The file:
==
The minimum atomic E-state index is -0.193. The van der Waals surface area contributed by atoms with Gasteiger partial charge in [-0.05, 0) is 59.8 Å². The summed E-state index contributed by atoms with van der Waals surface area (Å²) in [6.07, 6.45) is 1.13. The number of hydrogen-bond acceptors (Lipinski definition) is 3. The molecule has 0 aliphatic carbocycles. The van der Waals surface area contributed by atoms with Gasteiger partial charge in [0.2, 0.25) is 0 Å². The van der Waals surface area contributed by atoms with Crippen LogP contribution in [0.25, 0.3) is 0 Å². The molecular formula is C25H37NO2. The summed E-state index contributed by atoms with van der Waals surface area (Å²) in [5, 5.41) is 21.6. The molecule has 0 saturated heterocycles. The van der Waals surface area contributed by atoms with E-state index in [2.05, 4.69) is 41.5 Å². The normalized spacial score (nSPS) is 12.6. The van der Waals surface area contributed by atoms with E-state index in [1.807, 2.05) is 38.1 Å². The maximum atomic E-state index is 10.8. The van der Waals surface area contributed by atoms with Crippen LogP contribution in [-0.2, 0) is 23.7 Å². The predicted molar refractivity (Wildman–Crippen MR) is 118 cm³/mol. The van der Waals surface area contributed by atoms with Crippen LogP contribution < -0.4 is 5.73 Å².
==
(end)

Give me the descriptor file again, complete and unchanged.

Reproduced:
The minimum atomic E-state index is -0.193. The van der Waals surface area contributed by atoms with Gasteiger partial charge in [-0.05, 0) is 59.8 Å². The summed E-state index contributed by atoms with van der Waals surface area (Å²) in [6.07, 6.45) is 1.13. The number of hydrogen-bond acceptors (Lipinski definition) is 3. The molecule has 0 aliphatic carbocycles. The van der Waals surface area contributed by atoms with Gasteiger partial charge in [0.2, 0.25) is 0 Å². The van der Waals surface area contributed by atoms with Crippen LogP contribution in [0.25, 0.3) is 0 Å². The molecular formula is C25H37NO2. The summed E-state index contributed by atoms with van der Waals surface area (Å²) in [5, 5.41) is 21.6. The molecule has 0 saturated heterocycles. The van der Waals surface area contributed by atoms with E-state index in [2.05, 4.69) is 41.5 Å². The normalized spacial score (nSPS) is 12.6. The van der Waals surface area contributed by atoms with E-state index in [1.807, 2.05) is 38.1 Å². The maximum atomic E-state index is 10.8. The van der Waals surface area contributed by atoms with Crippen LogP contribution in [-0.2, 0) is 23.7 Å². The predicted molar refractivity (Wildman–Crippen MR) is 118 cm³/mol. The van der Waals surface area contributed by atoms with Crippen LogP contribution < -0.4 is 5.73 Å².